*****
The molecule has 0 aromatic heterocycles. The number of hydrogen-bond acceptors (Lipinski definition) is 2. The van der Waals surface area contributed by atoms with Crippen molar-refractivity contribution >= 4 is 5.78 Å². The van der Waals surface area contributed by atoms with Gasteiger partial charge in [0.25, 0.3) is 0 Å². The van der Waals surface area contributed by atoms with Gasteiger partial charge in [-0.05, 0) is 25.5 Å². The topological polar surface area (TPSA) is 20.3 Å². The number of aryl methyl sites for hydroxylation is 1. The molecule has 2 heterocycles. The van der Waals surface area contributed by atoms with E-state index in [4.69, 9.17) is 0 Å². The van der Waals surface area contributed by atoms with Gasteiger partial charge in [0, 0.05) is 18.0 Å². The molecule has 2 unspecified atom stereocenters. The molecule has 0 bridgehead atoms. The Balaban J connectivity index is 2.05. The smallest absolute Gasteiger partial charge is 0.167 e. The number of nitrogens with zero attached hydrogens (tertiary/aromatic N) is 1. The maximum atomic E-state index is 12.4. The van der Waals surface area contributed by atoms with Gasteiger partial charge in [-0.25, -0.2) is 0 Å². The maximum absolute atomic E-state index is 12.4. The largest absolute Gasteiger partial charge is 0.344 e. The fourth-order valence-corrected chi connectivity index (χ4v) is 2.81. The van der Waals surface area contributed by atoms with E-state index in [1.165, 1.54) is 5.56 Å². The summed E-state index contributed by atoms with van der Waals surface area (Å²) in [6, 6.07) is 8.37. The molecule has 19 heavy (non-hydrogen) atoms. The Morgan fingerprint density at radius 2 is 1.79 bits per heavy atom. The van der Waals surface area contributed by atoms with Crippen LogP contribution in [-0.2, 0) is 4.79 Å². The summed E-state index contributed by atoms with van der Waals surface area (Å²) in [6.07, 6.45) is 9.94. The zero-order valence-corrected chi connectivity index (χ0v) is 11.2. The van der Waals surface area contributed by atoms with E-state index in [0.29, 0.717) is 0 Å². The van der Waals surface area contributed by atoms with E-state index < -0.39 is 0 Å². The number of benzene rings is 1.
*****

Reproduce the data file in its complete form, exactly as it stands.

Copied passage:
The molecule has 0 aromatic heterocycles. The number of hydrogen-bond acceptors (Lipinski definition) is 2. The van der Waals surface area contributed by atoms with Crippen molar-refractivity contribution >= 4 is 5.78 Å². The van der Waals surface area contributed by atoms with Gasteiger partial charge in [0.25, 0.3) is 0 Å². The van der Waals surface area contributed by atoms with Gasteiger partial charge in [-0.05, 0) is 25.5 Å². The topological polar surface area (TPSA) is 20.3 Å². The number of aryl methyl sites for hydroxylation is 1. The molecule has 2 heterocycles. The van der Waals surface area contributed by atoms with E-state index in [4.69, 9.17) is 0 Å². The van der Waals surface area contributed by atoms with Gasteiger partial charge in [0, 0.05) is 18.0 Å². The molecule has 2 unspecified atom stereocenters. The molecule has 0 bridgehead atoms. The Balaban J connectivity index is 2.05. The smallest absolute Gasteiger partial charge is 0.167 e. The number of nitrogens with zero attached hydrogens (tertiary/aromatic N) is 1. The maximum atomic E-state index is 12.4. The van der Waals surface area contributed by atoms with Gasteiger partial charge in [-0.25, -0.2) is 0 Å². The maximum absolute atomic E-state index is 12.4. The largest absolute Gasteiger partial charge is 0.344 e. The fourth-order valence-corrected chi connectivity index (χ4v) is 2.81. The van der Waals surface area contributed by atoms with E-state index in [1.165, 1.54) is 5.56 Å². The summed E-state index contributed by atoms with van der Waals surface area (Å²) in [6, 6.07) is 8.37. The molecule has 19 heavy (non-hydrogen) atoms. The Morgan fingerprint density at radius 2 is 1.79 bits per heavy atom. The van der Waals surface area contributed by atoms with Crippen LogP contribution in [-0.2, 0) is 4.79 Å². The summed E-state index contributed by atoms with van der Waals surface area (Å²) in [6.07, 6.45) is 9.94. The zero-order valence-corrected chi connectivity index (χ0v) is 11.2. The van der Waals surface area contributed by atoms with E-state index in [0.29, 0.717) is 0 Å². The van der Waals surface area contributed by atoms with E-state index < -0.39 is 0 Å². The number of benzene rings is 1.